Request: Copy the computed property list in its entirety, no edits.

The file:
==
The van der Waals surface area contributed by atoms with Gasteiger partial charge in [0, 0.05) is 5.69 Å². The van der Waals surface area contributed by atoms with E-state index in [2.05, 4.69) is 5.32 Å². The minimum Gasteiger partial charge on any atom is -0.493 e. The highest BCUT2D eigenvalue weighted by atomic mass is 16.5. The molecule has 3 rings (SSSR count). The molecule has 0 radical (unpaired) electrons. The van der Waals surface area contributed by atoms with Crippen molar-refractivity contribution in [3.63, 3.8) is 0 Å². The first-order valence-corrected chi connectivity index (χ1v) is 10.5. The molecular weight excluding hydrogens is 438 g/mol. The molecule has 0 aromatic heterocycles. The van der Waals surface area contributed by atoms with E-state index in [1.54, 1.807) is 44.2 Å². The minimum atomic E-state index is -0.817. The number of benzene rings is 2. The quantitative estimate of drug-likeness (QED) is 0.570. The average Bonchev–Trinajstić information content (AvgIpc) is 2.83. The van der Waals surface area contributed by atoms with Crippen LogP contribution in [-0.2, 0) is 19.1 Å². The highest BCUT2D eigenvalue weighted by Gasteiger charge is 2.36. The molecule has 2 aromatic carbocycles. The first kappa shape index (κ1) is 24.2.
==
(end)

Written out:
The van der Waals surface area contributed by atoms with Gasteiger partial charge in [0, 0.05) is 5.69 Å². The van der Waals surface area contributed by atoms with E-state index in [2.05, 4.69) is 5.32 Å². The minimum Gasteiger partial charge on any atom is -0.493 e. The highest BCUT2D eigenvalue weighted by atomic mass is 16.5. The molecule has 3 rings (SSSR count). The molecule has 0 radical (unpaired) electrons. The van der Waals surface area contributed by atoms with Crippen molar-refractivity contribution in [3.63, 3.8) is 0 Å². The first-order valence-corrected chi connectivity index (χ1v) is 10.5. The molecular weight excluding hydrogens is 438 g/mol. The molecule has 0 aromatic heterocycles. The van der Waals surface area contributed by atoms with E-state index in [1.54, 1.807) is 44.2 Å². The minimum atomic E-state index is -0.817. The number of benzene rings is 2. The quantitative estimate of drug-likeness (QED) is 0.570. The average Bonchev–Trinajstić information content (AvgIpc) is 2.83. The van der Waals surface area contributed by atoms with Crippen LogP contribution in [-0.2, 0) is 19.1 Å². The highest BCUT2D eigenvalue weighted by Gasteiger charge is 2.36. The molecule has 2 aromatic carbocycles. The first kappa shape index (κ1) is 24.2.